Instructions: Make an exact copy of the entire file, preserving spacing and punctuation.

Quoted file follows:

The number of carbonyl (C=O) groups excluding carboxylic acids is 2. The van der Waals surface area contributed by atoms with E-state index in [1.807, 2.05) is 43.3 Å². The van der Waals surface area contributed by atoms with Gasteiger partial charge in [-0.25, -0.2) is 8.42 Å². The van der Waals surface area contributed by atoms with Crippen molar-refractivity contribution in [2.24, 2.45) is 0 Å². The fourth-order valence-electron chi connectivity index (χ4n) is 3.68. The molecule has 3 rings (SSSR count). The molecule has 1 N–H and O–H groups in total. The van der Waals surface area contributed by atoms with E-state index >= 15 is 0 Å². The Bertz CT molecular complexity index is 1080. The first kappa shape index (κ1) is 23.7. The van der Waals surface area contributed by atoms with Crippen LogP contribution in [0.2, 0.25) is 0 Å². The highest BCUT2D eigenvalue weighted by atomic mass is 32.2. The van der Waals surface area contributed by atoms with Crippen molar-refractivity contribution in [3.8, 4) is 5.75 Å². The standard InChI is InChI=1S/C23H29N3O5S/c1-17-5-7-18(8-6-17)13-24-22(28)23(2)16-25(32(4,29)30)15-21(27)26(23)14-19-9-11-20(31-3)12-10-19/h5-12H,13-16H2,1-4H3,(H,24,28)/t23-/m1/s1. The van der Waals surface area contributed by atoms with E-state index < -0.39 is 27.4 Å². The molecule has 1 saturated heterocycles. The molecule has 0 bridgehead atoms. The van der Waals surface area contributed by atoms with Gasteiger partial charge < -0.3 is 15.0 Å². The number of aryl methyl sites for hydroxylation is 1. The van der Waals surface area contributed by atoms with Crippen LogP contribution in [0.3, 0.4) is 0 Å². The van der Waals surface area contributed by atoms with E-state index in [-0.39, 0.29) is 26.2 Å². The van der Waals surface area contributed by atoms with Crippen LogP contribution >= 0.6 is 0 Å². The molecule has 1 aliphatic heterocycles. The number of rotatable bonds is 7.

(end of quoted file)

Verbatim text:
The number of carbonyl (C=O) groups excluding carboxylic acids is 2. The van der Waals surface area contributed by atoms with E-state index in [1.807, 2.05) is 43.3 Å². The van der Waals surface area contributed by atoms with Gasteiger partial charge in [-0.25, -0.2) is 8.42 Å². The van der Waals surface area contributed by atoms with Crippen molar-refractivity contribution in [2.24, 2.45) is 0 Å². The fourth-order valence-electron chi connectivity index (χ4n) is 3.68. The molecule has 3 rings (SSSR count). The molecule has 1 N–H and O–H groups in total. The van der Waals surface area contributed by atoms with E-state index >= 15 is 0 Å². The Bertz CT molecular complexity index is 1080. The first kappa shape index (κ1) is 23.7. The van der Waals surface area contributed by atoms with Crippen LogP contribution in [0.2, 0.25) is 0 Å². The highest BCUT2D eigenvalue weighted by atomic mass is 32.2. The van der Waals surface area contributed by atoms with Crippen molar-refractivity contribution in [3.8, 4) is 5.75 Å². The standard InChI is InChI=1S/C23H29N3O5S/c1-17-5-7-18(8-6-17)13-24-22(28)23(2)16-25(32(4,29)30)15-21(27)26(23)14-19-9-11-20(31-3)12-10-19/h5-12H,13-16H2,1-4H3,(H,24,28)/t23-/m1/s1. The van der Waals surface area contributed by atoms with E-state index < -0.39 is 27.4 Å². The molecule has 1 saturated heterocycles. The molecule has 0 bridgehead atoms. The van der Waals surface area contributed by atoms with Gasteiger partial charge < -0.3 is 15.0 Å². The number of aryl methyl sites for hydroxylation is 1. The van der Waals surface area contributed by atoms with Crippen LogP contribution in [0.3, 0.4) is 0 Å². The van der Waals surface area contributed by atoms with E-state index in [-0.39, 0.29) is 26.2 Å². The van der Waals surface area contributed by atoms with Crippen LogP contribution >= 0.6 is 0 Å². The molecule has 1 aliphatic heterocycles. The number of rotatable bonds is 7.